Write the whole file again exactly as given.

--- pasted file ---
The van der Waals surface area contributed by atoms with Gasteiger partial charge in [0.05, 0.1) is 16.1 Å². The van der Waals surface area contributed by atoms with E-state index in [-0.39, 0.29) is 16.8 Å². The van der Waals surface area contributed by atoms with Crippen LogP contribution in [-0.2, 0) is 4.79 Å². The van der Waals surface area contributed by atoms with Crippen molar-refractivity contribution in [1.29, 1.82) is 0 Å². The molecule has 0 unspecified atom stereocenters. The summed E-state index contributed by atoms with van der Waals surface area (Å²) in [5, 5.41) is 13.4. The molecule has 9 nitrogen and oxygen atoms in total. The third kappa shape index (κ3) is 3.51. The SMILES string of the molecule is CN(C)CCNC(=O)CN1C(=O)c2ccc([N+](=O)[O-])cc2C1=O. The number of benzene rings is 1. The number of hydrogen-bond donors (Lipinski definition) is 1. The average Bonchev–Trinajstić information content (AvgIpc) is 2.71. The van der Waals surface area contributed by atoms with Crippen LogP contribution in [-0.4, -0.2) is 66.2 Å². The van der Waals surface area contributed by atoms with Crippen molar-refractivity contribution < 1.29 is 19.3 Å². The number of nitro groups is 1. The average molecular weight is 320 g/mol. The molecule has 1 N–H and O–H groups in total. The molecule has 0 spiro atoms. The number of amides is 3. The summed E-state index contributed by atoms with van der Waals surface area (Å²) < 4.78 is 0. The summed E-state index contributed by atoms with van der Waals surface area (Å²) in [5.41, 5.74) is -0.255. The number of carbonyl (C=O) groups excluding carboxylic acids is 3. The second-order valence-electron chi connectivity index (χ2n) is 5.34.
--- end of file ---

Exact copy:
The van der Waals surface area contributed by atoms with Gasteiger partial charge in [0.05, 0.1) is 16.1 Å². The van der Waals surface area contributed by atoms with E-state index in [-0.39, 0.29) is 16.8 Å². The van der Waals surface area contributed by atoms with Crippen LogP contribution in [-0.2, 0) is 4.79 Å². The van der Waals surface area contributed by atoms with Crippen molar-refractivity contribution in [1.29, 1.82) is 0 Å². The molecule has 0 unspecified atom stereocenters. The summed E-state index contributed by atoms with van der Waals surface area (Å²) in [5, 5.41) is 13.4. The molecule has 9 nitrogen and oxygen atoms in total. The third kappa shape index (κ3) is 3.51. The SMILES string of the molecule is CN(C)CCNC(=O)CN1C(=O)c2ccc([N+](=O)[O-])cc2C1=O. The number of benzene rings is 1. The number of hydrogen-bond donors (Lipinski definition) is 1. The average Bonchev–Trinajstić information content (AvgIpc) is 2.71. The van der Waals surface area contributed by atoms with Crippen LogP contribution in [-0.4, -0.2) is 66.2 Å². The van der Waals surface area contributed by atoms with Crippen molar-refractivity contribution < 1.29 is 19.3 Å². The number of nitro groups is 1. The average molecular weight is 320 g/mol. The molecule has 1 N–H and O–H groups in total. The molecule has 0 spiro atoms. The number of amides is 3. The summed E-state index contributed by atoms with van der Waals surface area (Å²) < 4.78 is 0. The summed E-state index contributed by atoms with van der Waals surface area (Å²) in [5.41, 5.74) is -0.255. The number of carbonyl (C=O) groups excluding carboxylic acids is 3. The second-order valence-electron chi connectivity index (χ2n) is 5.34.